The brave new world of baseball’s expanded replay is now a reality, and the first challenge has been issued. It happened in today’s Chicago Cubs-Pittsburgh Pirates game when Cubs manager Rick Renteria asked umpires review an umpire’ call that had Jeff Samardzija out at first base in the fifth inning. The call on the field was confirmed after a 2-minute delay.
A short time later the system was used to overturn a call on the field for the first time ever when Freddy Gonzalez challenged a safe call on a Ryan Braun grounder to third base in the bottom of the sixth of the Braves game against the Brewers. On reply it was shown that the throw to first beat Braun and the call was overturned. That challenge took only 58 seconds
Even though the system was used multiple times during spring training, you have to figure that managers are going to want to ease into using it. These plays? Not that big a deal. But managers likely want to be familiar with it for when a game could turn on a close play.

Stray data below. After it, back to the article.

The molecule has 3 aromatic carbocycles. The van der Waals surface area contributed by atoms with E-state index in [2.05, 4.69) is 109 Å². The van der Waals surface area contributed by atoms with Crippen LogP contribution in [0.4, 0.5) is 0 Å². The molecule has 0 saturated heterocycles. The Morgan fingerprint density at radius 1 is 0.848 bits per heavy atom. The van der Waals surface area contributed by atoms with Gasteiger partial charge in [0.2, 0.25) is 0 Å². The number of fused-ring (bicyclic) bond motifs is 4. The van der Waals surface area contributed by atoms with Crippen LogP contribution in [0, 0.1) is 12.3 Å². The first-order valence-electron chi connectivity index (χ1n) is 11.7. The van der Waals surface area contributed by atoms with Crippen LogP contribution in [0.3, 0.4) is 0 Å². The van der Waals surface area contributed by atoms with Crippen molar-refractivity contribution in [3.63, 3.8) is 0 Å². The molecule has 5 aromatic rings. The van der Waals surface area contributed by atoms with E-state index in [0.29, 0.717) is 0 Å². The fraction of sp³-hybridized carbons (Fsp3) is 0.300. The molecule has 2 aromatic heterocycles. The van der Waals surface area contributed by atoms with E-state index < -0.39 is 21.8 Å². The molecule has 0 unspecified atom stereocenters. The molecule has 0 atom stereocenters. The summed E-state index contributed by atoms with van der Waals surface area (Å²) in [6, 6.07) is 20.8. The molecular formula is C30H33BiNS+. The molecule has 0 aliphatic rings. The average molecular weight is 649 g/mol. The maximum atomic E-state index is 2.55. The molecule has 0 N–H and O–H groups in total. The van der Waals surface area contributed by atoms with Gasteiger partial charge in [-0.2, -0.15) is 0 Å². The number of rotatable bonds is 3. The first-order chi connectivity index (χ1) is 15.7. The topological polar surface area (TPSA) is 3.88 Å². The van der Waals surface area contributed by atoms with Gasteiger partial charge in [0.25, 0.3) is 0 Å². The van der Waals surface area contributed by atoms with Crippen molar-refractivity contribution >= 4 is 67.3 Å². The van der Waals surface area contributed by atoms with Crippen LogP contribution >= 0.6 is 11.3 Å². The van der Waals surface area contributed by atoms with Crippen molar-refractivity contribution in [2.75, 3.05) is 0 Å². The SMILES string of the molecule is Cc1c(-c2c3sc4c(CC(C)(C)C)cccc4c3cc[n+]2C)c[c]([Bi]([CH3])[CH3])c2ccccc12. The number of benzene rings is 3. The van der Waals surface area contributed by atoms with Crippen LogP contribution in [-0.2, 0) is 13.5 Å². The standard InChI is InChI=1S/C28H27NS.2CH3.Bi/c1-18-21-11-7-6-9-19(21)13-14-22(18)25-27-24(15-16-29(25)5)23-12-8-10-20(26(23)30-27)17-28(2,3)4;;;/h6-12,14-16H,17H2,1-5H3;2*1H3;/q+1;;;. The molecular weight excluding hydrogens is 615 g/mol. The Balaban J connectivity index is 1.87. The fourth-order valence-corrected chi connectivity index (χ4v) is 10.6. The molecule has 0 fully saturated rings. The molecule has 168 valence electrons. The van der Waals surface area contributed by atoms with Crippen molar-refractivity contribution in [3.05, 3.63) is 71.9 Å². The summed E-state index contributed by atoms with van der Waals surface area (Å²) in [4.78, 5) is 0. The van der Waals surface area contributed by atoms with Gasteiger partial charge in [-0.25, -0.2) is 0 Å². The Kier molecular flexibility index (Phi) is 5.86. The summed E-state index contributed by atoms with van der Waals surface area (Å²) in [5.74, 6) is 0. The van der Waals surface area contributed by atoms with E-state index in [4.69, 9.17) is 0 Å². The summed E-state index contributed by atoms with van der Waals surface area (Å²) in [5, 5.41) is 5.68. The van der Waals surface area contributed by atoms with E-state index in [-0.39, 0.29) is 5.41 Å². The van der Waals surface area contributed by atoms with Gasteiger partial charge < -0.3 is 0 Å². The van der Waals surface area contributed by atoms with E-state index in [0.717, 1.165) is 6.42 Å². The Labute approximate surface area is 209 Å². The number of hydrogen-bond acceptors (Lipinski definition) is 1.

For a few days, it looked like Aaron Judge was finally hitting his stride in the postseason. He was still striking out at a regular clip, piling more and more strikeouts atop the 16 he racked up in the Division Series, but he was mashing, too. He engineered a three-run homer during Game 3 of the Championship Series, followed by another blast and game-tying double in Game 4. His one-out double helped pad a five-run lead in Game 5, while his 425-footer off of Brad Peacock barely made a dent during a 7-1 loss in Game 6. And then Lance McCullers‘ curveball found and fooled him, as it did five of the 14 batters it met in Game 7:
The strikeout was Judge’s first of the evening and 27th since the start of the playoffs. No other major league batter has racked up that many strikeouts in a single postseason, though Alfonso Soriano’s 26-strikeout record in 2003 comes the closest. Within that record, Judge also collected three golden sombreros (four strikeouts in a single game), narrowly avoiding the dreaded platinum sombrero (five strikeouts in a single game).
It’s an unfortunate footnote to a spectacular year for the rookie outfielder, who decimated the competition with 52 home runs and 8.2 fWAR during the regular season and was a pivotal part of the Yankees’ playoff run. Thankfully, the image of McCullers’ curveball darting just under Judge’s bat won’t be the image that sticks with us for years to come. Instead, it’ll look something like this: